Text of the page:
A few conservation units have been created in order to protect the fragile campo rupestre. However, a specific legislation for campo rupestre is urgently required to prevent further irrecoverable biodiversity loss. Given the many tropical montane areas critically endangered by global warming mediated by topographic isolation (Rull and Vegas-Vilarrúbia 2006), and the increasing mining activities (Sonter et al. 2014), conservation actions are urgently needed to protect this endemic and threatened flora as well as associated ecosystem services. While threats to campo rupestre keep increasing, limited or insufficient knowledge on natural regeneration represents a serious barrier to implement effective conservation or restoration programs.

Ecosystem services

Valuation of ecosystem services is a strategic approach to biodiversity conservation and provides important data that allow decision-making to be more consistent with conservation efforts (Costanza 2006). Native plants from campo rupestre are a relevant source of natural fibres, timber, food, medicines, resins, oils and ornamentals (Stannard et al. 1995; Giulietti et al. 1997), and thus can have economic value. To estimate the value of the plant diversity in campo rupestre, Resende et al. (2013) calculated the maintenance cost of native plants in the living collections in a botanical garden to determine the annual maintenance cost of one specimen in the nursery. The acquisition and maintenance costs related to a single specimen under ex situ conditions reached US$109.95 per individual. The storage value related to plant species with the greatest conservation value was significantly greater for endemic/threatened species compared with widespread or non-threatened species. In total, plant diversity storage value reached US$799.11 ha−1 year−1. The study showed that the total value attributed to the plant diversity storage service was primarily associated with campo rupestre (84.1 %) amongst all other ecosystems evaluated (15.9 %).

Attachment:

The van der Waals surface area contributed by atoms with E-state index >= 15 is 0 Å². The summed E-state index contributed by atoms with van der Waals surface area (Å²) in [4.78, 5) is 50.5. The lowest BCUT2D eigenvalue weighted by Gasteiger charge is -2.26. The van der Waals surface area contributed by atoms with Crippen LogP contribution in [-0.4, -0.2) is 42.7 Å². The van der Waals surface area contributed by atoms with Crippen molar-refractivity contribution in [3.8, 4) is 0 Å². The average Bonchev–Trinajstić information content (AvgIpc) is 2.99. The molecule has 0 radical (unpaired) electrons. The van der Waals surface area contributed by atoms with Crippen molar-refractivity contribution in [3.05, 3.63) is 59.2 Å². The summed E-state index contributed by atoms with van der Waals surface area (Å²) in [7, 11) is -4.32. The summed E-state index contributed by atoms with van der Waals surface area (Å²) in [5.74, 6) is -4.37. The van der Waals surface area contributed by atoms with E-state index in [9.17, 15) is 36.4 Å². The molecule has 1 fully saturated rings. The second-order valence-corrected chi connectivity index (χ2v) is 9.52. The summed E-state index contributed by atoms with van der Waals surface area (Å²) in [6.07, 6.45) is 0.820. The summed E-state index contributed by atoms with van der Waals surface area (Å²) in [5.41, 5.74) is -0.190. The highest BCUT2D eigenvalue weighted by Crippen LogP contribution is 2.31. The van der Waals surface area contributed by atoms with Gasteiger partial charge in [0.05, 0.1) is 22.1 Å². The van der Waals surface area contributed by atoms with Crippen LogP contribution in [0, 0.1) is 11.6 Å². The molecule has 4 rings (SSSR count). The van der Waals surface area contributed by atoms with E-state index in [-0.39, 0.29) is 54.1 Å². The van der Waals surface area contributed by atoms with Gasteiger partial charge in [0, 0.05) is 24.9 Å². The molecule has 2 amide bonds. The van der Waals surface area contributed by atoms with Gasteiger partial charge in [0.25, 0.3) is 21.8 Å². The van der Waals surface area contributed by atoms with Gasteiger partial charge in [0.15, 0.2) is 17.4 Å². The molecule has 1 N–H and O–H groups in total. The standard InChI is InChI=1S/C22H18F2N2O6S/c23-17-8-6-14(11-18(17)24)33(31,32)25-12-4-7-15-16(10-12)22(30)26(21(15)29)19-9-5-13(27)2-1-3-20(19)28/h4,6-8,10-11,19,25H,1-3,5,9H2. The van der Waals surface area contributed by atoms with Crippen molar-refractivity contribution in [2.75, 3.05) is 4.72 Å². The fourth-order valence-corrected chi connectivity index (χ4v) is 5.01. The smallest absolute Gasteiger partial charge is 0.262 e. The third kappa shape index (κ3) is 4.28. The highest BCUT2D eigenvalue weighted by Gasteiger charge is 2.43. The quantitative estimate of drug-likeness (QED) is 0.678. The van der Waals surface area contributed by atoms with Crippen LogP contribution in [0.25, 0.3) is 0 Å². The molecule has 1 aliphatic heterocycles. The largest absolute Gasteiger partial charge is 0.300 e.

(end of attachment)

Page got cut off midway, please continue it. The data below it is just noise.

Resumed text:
Many of the most-important Brazilian watersheds have their origin within campo rupestre sites (Stannard et al. 1995). Due to high porosity, fracturing, and permeability, the ironstone constitutes vital ecosystem services to human health and environmental quality, including important areas for water storage and recharge provisioning (Carmo 2010). In the Iron Quadrangle, the exploitable underground water reserves associated with iron geosystems have been estimated at 4 × 109 m3. The median outflow measured in springs is 400 m3 day−1, in some situations reaching 12,000 m3 day−1 (CPRM 2004). Thousands of springs associated with iron geosystem aquifers provide water to Belo Horizonte, the sixth largest Brazilian city and fifth in gross national product. Based on the minimum mean specific flow during drought in water courses in iron formations and the household price of one litre of spring water, the value of provisioning for drinking water was estimated at US$550 million year−1 (Carmo 2010).

The campo rupestre also provides many other important benefits to society, such as landscape for extreme sports, camping and adventure tourism. Proper valuation of these ecosystem services will strengthen conservation efforts, and could enable the payment for local communities living in those areas (Domingues et al. 2012).

Restoration of campo rupestre

The GSPC has set a goal to restore at least 15 % of degraded ecosystems by 2020 (CBD 2010). While general guidelines are needed, restoration of OCBILs fundamentally differs from that of YODFELs. For example, YODFEL restoration traditionally manipulates soil fertility, whereas fertilisation in OCBIL restoration is strongly discouraged (Hopper 2009), due to the P-sensitivity of many plant species (Lambers et al. 2008, 2014b). Increasing soil fertility in campo rupestre is not only ineffective in improving plant growth, but may also facilitate invasion by species from YODFELs (Negreiros et al. 2009; Barbosa et al. 2010).